The program is open to students who are California residents residing in Central Valley, and financial support for travel is available.

For more information, visit http://www.ntid.rit.edu/dats

RIT again ranked No. 1 game design school on the East Coast

31 May

Male student playing a video game on a desktop computer.

Animation Career Review has again named Rochester Institute of Technology the top game design school on the East Coast. RIT also ranked second on the list of Top 50 Game Design Schools in the U.S., moving up from third in 2017. More.

NTID-supported delegates offer wisdom to fellow graduates

21 May

Left, a dark-skinned female in glasses, grad cap, gown and cord; right a light-skinned female in cap gown and cords.

Among the 23 commencement delegates at Rochester Institute of Technology’s commencement ceremonies May 11 and 12 were two deaf students who shared their own stories of overcoming obstacles and imparted advice to their fellow graduates.

Paula MacDonald, the undergraduate delegate for the National Technical Institute for the Deaf from Cumberland, Ontario, Canada, graduated with an associate degree in computer aided drafting technology.

She completed a co-op with Fulcrum Engineering, where she prepared drawings and specifications for structural engineering projects. At RIT/NTID, she served as president of the Deaf International Student Association and was active with the Deaf Basketball Association and the Deaf Volleyball Association. MacDonald will be transferring to the bachelor’s degree program in civil engineering technology at RIT and plans to become a civil/structural engineer.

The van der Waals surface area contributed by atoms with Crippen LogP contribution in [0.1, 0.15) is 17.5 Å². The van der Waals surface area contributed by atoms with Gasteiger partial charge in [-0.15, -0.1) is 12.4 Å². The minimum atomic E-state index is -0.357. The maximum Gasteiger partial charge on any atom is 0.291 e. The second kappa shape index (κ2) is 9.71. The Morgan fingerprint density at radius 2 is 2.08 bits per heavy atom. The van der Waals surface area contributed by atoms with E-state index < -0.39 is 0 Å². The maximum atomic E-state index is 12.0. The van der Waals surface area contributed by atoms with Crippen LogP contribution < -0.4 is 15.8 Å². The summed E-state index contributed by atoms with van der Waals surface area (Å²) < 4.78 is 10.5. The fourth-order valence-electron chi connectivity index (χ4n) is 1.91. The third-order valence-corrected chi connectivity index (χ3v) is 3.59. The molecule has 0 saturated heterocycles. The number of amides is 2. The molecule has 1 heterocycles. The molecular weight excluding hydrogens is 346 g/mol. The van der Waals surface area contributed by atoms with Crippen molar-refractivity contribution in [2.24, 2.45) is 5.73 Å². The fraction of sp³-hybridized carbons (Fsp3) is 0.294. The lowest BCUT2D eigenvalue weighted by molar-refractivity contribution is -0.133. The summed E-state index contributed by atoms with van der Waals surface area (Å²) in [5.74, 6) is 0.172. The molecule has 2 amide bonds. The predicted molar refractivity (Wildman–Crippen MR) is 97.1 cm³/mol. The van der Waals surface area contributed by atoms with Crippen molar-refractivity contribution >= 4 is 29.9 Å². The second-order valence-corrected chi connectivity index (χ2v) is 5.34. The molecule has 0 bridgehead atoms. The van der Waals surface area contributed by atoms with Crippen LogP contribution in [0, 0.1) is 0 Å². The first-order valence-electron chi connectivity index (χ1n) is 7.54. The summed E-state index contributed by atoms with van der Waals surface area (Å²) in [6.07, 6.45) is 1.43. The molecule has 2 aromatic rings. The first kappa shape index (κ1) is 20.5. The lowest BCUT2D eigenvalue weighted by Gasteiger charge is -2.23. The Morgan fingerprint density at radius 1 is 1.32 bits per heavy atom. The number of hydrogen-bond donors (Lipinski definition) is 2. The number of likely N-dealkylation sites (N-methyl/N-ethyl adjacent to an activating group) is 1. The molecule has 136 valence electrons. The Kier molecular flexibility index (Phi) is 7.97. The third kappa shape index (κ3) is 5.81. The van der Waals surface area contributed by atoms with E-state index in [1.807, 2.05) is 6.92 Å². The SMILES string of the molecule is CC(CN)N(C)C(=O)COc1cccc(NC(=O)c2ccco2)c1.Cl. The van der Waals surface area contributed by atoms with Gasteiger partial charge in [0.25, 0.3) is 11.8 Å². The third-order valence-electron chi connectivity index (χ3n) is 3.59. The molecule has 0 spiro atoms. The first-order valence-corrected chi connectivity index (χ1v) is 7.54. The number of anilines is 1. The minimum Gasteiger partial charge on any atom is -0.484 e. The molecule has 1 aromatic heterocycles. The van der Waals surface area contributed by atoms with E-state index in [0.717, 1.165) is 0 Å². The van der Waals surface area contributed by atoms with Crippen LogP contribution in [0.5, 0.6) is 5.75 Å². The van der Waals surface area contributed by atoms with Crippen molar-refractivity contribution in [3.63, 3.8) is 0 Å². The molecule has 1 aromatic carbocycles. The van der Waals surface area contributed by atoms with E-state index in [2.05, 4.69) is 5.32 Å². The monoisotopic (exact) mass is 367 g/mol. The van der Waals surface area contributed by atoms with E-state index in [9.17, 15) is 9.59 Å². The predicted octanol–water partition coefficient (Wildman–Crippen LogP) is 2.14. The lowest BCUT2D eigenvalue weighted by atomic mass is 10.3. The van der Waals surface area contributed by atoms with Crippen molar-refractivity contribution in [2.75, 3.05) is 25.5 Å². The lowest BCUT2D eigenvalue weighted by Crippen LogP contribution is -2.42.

In her presentation, MacDonald encouraged her fellow graduates to follow their passions, be an inspiration to themselves and others and to become leaders in their families, communities and beyond.

“It’s such a wonderful honor to stand here and give my speech, to represent you all, as a deaf aboriginal woman in engineering,” she said.

Joan “Jo” Bempong, the undergraduate delegate for the Kate Gleason College of Engineering, is from Irving, Texas. She earned combined bachelor’s/master’s degrees in computer engineering with a minor in Deaf cultural studies.

She completed co-ops at Texas Instruments, Sandia National Laboratories, and VTCSecure. Bempong was a recipient of the Summer Undergraduate Research Fellowship, the Outstanding Undergraduate Scholarship Award, the Deep Learning Classification Challenge Award and the Machine Intelligence Best Project Presentation Award. She was a finalist in both the Digital Rochester GREAT Award for student achievement and the RIT Tiger Tank competition. She was invited to present her work at the 25th Anniversary Congress on Women’s Health, and has accepted a full-time position at Texas Instruments.

Bempong used her own story of refusing to accept limitations because of her deafness and advised fellow graduates to, “Be extraordinary! Be rebellious. Be different. Take a stab at something you believe in and go for it. Do not be afraid to fail. When you do fail, fail hard and fail fast. Learn from your mistakes and keep on learning. And remember to ask for help when you need it.”